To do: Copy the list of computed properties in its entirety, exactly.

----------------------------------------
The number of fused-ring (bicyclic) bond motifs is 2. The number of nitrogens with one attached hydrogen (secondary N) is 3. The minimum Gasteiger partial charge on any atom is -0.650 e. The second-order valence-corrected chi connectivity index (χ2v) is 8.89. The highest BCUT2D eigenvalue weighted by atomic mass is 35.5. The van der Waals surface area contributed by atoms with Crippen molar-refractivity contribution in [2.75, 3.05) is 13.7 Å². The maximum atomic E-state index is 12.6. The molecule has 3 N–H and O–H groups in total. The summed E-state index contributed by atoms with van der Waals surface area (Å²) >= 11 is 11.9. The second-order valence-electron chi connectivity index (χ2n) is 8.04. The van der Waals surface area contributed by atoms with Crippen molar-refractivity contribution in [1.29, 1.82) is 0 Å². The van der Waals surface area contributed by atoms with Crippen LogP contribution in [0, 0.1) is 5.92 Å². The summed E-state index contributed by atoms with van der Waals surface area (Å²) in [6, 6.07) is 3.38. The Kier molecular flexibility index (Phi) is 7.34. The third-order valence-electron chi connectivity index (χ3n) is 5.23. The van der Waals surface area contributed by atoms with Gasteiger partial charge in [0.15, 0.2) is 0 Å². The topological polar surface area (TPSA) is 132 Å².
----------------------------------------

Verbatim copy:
The number of fused-ring (bicyclic) bond motifs is 2. The number of nitrogens with one attached hydrogen (secondary N) is 3. The minimum Gasteiger partial charge on any atom is -0.650 e. The second-order valence-corrected chi connectivity index (χ2v) is 8.89. The highest BCUT2D eigenvalue weighted by atomic mass is 35.5. The van der Waals surface area contributed by atoms with Crippen molar-refractivity contribution in [2.75, 3.05) is 13.7 Å². The maximum atomic E-state index is 12.6. The molecule has 3 N–H and O–H groups in total. The summed E-state index contributed by atoms with van der Waals surface area (Å²) >= 11 is 11.9. The second-order valence-electron chi connectivity index (χ2n) is 8.04. The van der Waals surface area contributed by atoms with Crippen molar-refractivity contribution in [1.29, 1.82) is 0 Å². The van der Waals surface area contributed by atoms with Crippen LogP contribution in [0, 0.1) is 5.92 Å². The summed E-state index contributed by atoms with van der Waals surface area (Å²) in [6, 6.07) is 3.38. The Kier molecular flexibility index (Phi) is 7.34. The third-order valence-electron chi connectivity index (χ3n) is 5.23. The van der Waals surface area contributed by atoms with Gasteiger partial charge in [0.15, 0.2) is 0 Å². The topological polar surface area (TPSA) is 132 Å².